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FG needs to implement cash transfer programme before addressing fuel, electricity subsidies – IMF

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The International Monetary Fund (IMF) has emphasised the need for the Nigerian government to prioritise the full implementation of its cash transfer program to aid vulnerable households.

This step is crucial before the government takes on the task of revaluating the costly fuel and electricity subsidies.

According to the IMF, the established social safety net programme, designed to disburse cash transfers to the poor and vulnerable, needs to be operational to its fullest capacity. This approach ensures that the economically vulnerable segments of the population remain shielded as the government contemplates adjustments to the existing fuel and electricity subsidy framework.

This recommendation emerged in the backdrop of concerns raised by the IMF over the fiscal burdens emanating from the current practice of subsidising fuel and electricity in a statement following a recent visit by an IMF team led by Axel Schimmelpfennig, the IMF mission chief for Nigeria.

According to the statement, the continuation of capping fuel pump prices and electricity tariffs below their recovery costs could lead Nigeria to incur fiscal costs of up to 3% of its Gross Domestic Product (GDP) in 2024.

This visit, part of the 2024 Article IV Consultations, saw the team engage in discussions with key Nigerian officials in Lagos and Abuja from February 12 to February 23, 2024.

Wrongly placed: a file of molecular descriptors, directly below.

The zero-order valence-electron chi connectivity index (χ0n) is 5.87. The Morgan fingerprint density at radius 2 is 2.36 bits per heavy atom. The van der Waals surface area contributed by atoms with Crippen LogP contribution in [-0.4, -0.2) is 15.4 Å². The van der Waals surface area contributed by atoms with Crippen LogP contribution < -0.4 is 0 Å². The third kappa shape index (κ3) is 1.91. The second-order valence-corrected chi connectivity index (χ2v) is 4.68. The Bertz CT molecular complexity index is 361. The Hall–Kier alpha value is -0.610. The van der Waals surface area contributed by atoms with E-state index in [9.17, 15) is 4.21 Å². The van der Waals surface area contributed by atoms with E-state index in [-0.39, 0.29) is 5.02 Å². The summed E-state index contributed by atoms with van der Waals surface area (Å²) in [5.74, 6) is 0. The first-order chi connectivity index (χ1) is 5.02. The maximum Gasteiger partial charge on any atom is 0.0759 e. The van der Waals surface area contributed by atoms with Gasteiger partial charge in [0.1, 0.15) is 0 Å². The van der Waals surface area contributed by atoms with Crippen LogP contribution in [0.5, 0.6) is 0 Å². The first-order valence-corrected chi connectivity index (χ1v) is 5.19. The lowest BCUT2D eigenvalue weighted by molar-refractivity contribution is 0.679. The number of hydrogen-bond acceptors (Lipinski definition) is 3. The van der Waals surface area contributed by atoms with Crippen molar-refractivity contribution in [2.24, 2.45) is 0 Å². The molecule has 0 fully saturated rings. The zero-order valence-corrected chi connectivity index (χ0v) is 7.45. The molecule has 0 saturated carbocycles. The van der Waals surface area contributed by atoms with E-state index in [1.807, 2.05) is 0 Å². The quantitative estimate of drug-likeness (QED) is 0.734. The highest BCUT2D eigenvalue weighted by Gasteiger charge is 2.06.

The statement read partly:

The IMF notes that despite Nigeria’s economy showing signs of growth in the fourth quarter of 2023, with a GDP growth of 2.8%, this growth barely keeps pace with population dynamics.

The Fund further projects an improvement in GDP growth to 3.2% in 2024, supported by increased oil production and anticipated better harvests. However, challenges such as high inflation, a weakening naira, and the need for tighter monetary policies are expected to pose significant headwinds.

During its visit, the IMF team praised the Nigerian government’s efforts in addressing food insecurity, which affects approximately 8% of the population.

The team also acknowledged the approval of a targeted social safety net programme intended to provide cash transfers to vulnerable households. This initiative, coupled with improvements in revenue collection and oil production, is seen as a positive step towards stabilising the economy.

However, the IMF emphasised the urgent need for Nigeria to address the financial implications of fuel and electricity subsidies. The Fund suggested that before tackling these costly subsidies, the recently approved social safety net program must be fully implemented to protect low-income households effectively.

The IMF also applauded the decision of the Monetary Policy Committee (MPC) to tighten monetary policy further by increasing the policy rate by 400 basis points to 22.75%.

This move, aimed at containing inflation, which had hit 29.9% year-on-year in January 2024, and alleviating pressure on the naira, represents a total tightening of 1,025 basis points since May 2022.

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